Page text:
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and power, were the foundation of this ubiquitous domination. The vessels of the Northmen were substantially built of the most durable timber; were constructed with covered decks; and their mariners were the first who learned the art of sailing on a wind. The sea was their home. When the head of a family died, it is said that his sons cast lots for his inheritance. He that gained the lot occupied the paternal estate; for the rest of the sons,

66 Their march was on the mountain wave
Their home was on the deep."

“They were among the last of the inhabitants of Europe who embraced the Christian religion; and their barbarous faith, their ruthless mode of warfare, and their professed contempt of the laws of nations, which were respected by the population of Christendom, made the name of the Vikingårs terrible in the ears of the civilized world. The period assigned for the discovery of our coast, by their navigators, was perhaps that, at which their power was at its height of development. The cold and cheerless sea, which stretches from the Arctic coast of America to Norway, and entire expanse of the Atlantic, with its encompassed islands down to the Azores, was one great theatre of their activity. The discovery of America is supposed to have taken place in the year 1000. This was but a century after Rollo made the conquest of Normandy; in 1060 we find one Norman prince established in Apulia; and six years after, another conquers England, and founds the present line of British sovereigns. It is plain that no achievement of naval adventure, related of such a people, can be considered beyond the line of probability.”

The Northmen, though rude and barbarous, were by no means an illiterate people. From the earliest times of their history, they had their Skalds, who, like the rhapsodists of ancient Greece, and the bards of the Celtic tribes, were at the same time their poets and historians. Even before their conversion to Christianity they were acquainted with the use of letters; and, though it is probable that the Runes, as their letters were termed, were used for the purpose of_inscriptions only; yet immediately on the introduction of the Latin letters, with the Romish religion, these, which were used elsewhere only to write a dead language, were employed by learned men among the Northmen to express the sounds which had been before expressed by the Runic characters, and to write their own vernacular tongue. Their conversion to Christianity was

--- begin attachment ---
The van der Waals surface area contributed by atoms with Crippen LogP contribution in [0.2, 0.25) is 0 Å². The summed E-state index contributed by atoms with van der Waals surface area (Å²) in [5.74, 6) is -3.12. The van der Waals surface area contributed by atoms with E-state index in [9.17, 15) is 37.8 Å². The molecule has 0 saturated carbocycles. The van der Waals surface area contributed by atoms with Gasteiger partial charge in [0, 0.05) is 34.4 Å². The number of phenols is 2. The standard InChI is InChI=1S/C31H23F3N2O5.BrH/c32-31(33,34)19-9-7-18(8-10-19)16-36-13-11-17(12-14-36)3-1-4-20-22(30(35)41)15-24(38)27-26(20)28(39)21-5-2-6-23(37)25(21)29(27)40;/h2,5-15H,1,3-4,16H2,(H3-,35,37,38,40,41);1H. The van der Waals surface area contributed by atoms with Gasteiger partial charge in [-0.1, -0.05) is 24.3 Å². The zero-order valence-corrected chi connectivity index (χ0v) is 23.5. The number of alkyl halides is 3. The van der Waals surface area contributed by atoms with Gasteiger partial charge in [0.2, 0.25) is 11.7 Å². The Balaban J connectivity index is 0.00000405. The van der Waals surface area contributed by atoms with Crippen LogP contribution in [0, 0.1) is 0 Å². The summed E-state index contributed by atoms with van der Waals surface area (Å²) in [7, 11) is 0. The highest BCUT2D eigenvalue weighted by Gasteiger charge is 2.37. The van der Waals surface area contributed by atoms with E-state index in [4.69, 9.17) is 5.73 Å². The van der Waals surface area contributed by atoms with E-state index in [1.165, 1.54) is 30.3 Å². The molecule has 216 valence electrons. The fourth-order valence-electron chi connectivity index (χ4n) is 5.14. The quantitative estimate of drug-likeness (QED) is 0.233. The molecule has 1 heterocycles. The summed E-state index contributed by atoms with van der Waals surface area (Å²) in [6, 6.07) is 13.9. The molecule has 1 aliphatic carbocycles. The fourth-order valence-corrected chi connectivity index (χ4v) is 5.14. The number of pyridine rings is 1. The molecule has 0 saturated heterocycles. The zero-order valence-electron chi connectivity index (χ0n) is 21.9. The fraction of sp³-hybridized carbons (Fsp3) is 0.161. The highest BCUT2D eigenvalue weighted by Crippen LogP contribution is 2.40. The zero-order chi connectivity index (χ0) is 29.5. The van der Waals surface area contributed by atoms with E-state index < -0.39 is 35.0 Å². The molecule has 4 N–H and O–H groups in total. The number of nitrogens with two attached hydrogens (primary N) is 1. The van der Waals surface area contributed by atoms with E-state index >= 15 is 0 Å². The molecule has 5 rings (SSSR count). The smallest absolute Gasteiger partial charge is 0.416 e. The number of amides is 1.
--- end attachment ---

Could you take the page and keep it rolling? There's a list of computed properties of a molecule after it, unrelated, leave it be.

nearly contemporary with the period in which the discovery of America is said to have been made; and with that era commenced also the reduction to writing of the poetical and historical lore of the Scalds. So, if this was the period the most favorable for a supposed discovery, of the nature of the one attributed to the Northmen, it was also a period in which such an event would be likely to be chronicled, and to be made the theme of story and of song. This we find accordingly to have been the case. But we will hasten to give our readers an abstract of the voyages and discoveries related in the work before us, from which we have already detained them sufficiently long.

Eric Rufus, or Eric the Red, emigrating from Iceland, in the spring of 986, formed a settleinent in Greenland at Ericsford; accompanied, among others, by Heriulf Bardson, who established himself at Heriulfsnes. Biarne, son of the latter, returning to Iceland from a trading voyage to Norway, and finding his father gone, determined to follow him, and spend the winter with him in Greenland, though neither he nor any of his people had ever navigated the Greenland sea. He set sail, but met with northerly winds and fogs, and was driven for niany days, he knew not whither. When the weather again cleared up, he and his company saw a land which was without mountains, overgrown with wood, and having many gentle elevations, and altogether so different in appearance from Greenland, as it had been described to him, that they did not land; but, changing their course, and leaving this country on the larboard continued sailing for two days, when they saw another land which was flat and overgrown with wood. From thence they stood out to sea, and after sailing three days with a S.W. wind, discovered a third land, which was high and mountainous and covered with icebergs, (glaciers.) Coasting along the shore, it proved to be an island, and so uninviting in aspect, that they did not land : and bearing away, stood out to sea with the same wind, and after four days sailing with fresh gales, reached Heriulfsnes in Greenland.